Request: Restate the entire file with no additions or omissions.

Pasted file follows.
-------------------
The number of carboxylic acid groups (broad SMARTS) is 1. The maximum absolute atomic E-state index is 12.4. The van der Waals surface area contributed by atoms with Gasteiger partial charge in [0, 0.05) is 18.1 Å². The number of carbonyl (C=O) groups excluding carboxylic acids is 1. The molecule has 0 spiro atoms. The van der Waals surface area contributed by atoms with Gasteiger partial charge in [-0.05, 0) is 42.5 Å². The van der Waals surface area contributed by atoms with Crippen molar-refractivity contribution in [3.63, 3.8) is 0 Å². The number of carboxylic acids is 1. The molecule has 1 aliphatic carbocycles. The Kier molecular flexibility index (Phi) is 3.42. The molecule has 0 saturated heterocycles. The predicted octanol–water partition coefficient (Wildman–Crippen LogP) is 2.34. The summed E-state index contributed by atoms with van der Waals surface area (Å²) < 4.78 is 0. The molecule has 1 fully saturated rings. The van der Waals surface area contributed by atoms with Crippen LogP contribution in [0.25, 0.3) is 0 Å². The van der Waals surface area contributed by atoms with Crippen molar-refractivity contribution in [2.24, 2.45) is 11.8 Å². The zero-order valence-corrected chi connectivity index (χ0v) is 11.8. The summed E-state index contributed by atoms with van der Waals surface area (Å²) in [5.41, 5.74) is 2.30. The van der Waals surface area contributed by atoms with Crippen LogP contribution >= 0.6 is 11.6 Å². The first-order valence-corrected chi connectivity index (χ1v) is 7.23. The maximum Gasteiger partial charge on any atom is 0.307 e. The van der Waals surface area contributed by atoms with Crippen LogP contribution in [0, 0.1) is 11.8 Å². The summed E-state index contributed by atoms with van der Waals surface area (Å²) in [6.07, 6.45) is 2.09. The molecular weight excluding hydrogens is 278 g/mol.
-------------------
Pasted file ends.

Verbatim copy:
The number of carboxylic acid groups (broad SMARTS) is 1. The maximum absolute atomic E-state index is 12.4. The van der Waals surface area contributed by atoms with Gasteiger partial charge in [0, 0.05) is 18.1 Å². The number of carbonyl (C=O) groups excluding carboxylic acids is 1. The molecule has 0 spiro atoms. The van der Waals surface area contributed by atoms with Gasteiger partial charge in [-0.05, 0) is 42.5 Å². The van der Waals surface area contributed by atoms with Crippen molar-refractivity contribution in [3.63, 3.8) is 0 Å². The number of carboxylic acids is 1. The molecule has 1 aliphatic carbocycles. The Kier molecular flexibility index (Phi) is 3.42. The molecule has 0 saturated heterocycles. The predicted octanol–water partition coefficient (Wildman–Crippen LogP) is 2.34. The summed E-state index contributed by atoms with van der Waals surface area (Å²) < 4.78 is 0. The molecule has 1 fully saturated rings. The van der Waals surface area contributed by atoms with Crippen LogP contribution in [0.25, 0.3) is 0 Å². The van der Waals surface area contributed by atoms with Crippen molar-refractivity contribution in [2.24, 2.45) is 11.8 Å². The zero-order valence-corrected chi connectivity index (χ0v) is 11.8. The summed E-state index contributed by atoms with van der Waals surface area (Å²) in [5.41, 5.74) is 2.30. The van der Waals surface area contributed by atoms with Crippen LogP contribution >= 0.6 is 11.6 Å². The first-order valence-corrected chi connectivity index (χ1v) is 7.23. The maximum Gasteiger partial charge on any atom is 0.307 e. The van der Waals surface area contributed by atoms with Crippen LogP contribution in [0, 0.1) is 11.8 Å². The summed E-state index contributed by atoms with van der Waals surface area (Å²) in [6.07, 6.45) is 2.09. The molecular weight excluding hydrogens is 278 g/mol.